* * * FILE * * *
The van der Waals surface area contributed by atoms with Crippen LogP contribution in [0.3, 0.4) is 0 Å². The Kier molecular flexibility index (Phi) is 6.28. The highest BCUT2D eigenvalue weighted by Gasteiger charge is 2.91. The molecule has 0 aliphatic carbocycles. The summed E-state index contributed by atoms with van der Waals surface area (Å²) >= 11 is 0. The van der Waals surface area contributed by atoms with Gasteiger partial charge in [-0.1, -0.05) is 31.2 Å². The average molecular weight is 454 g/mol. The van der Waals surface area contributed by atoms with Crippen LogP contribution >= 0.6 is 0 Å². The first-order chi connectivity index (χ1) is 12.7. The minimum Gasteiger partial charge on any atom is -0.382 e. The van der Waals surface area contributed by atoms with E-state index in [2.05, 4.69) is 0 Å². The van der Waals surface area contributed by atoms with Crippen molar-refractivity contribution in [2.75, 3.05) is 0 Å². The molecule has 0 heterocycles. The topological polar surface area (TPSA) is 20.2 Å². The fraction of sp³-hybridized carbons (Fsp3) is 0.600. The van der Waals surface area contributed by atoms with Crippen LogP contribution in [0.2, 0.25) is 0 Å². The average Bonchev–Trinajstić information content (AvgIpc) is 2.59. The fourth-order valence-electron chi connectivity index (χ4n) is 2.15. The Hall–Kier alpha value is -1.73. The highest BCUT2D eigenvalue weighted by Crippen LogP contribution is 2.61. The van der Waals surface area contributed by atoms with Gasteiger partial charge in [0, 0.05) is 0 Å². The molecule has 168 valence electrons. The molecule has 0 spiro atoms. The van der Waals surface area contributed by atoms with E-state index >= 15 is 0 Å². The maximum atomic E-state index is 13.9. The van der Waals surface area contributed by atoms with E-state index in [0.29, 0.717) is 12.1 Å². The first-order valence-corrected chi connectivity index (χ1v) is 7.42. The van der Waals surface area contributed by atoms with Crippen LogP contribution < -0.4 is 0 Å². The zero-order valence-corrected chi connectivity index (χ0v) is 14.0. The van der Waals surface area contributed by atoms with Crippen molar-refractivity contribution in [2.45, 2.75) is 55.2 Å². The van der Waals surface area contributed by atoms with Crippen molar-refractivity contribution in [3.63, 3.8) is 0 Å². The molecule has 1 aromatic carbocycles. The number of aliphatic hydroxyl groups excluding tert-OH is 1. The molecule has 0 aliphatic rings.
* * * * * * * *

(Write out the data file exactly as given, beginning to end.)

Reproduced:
The van der Waals surface area contributed by atoms with Crippen LogP contribution in [0.3, 0.4) is 0 Å². The Kier molecular flexibility index (Phi) is 6.28. The highest BCUT2D eigenvalue weighted by Gasteiger charge is 2.91. The molecule has 0 aliphatic carbocycles. The summed E-state index contributed by atoms with van der Waals surface area (Å²) >= 11 is 0. The van der Waals surface area contributed by atoms with Gasteiger partial charge in [-0.1, -0.05) is 31.2 Å². The average molecular weight is 454 g/mol. The van der Waals surface area contributed by atoms with Crippen LogP contribution >= 0.6 is 0 Å². The first-order chi connectivity index (χ1) is 12.7. The minimum Gasteiger partial charge on any atom is -0.382 e. The van der Waals surface area contributed by atoms with E-state index in [2.05, 4.69) is 0 Å². The van der Waals surface area contributed by atoms with Crippen molar-refractivity contribution in [2.75, 3.05) is 0 Å². The molecule has 0 heterocycles. The topological polar surface area (TPSA) is 20.2 Å². The fraction of sp³-hybridized carbons (Fsp3) is 0.600. The van der Waals surface area contributed by atoms with Crippen LogP contribution in [0.2, 0.25) is 0 Å². The average Bonchev–Trinajstić information content (AvgIpc) is 2.59. The fourth-order valence-electron chi connectivity index (χ4n) is 2.15. The Hall–Kier alpha value is -1.73. The highest BCUT2D eigenvalue weighted by Crippen LogP contribution is 2.61. The van der Waals surface area contributed by atoms with Gasteiger partial charge in [0, 0.05) is 0 Å². The molecule has 168 valence electrons. The molecule has 0 spiro atoms. The van der Waals surface area contributed by atoms with E-state index >= 15 is 0 Å². The maximum atomic E-state index is 13.9. The van der Waals surface area contributed by atoms with E-state index in [0.29, 0.717) is 12.1 Å². The first-order valence-corrected chi connectivity index (χ1v) is 7.42. The van der Waals surface area contributed by atoms with Crippen LogP contribution < -0.4 is 0 Å². The zero-order valence-corrected chi connectivity index (χ0v) is 14.0. The van der Waals surface area contributed by atoms with Crippen molar-refractivity contribution in [2.45, 2.75) is 55.2 Å². The van der Waals surface area contributed by atoms with Crippen molar-refractivity contribution in [3.63, 3.8) is 0 Å². The molecule has 1 aromatic carbocycles. The number of aliphatic hydroxyl groups excluding tert-OH is 1. The molecule has 0 aliphatic rings.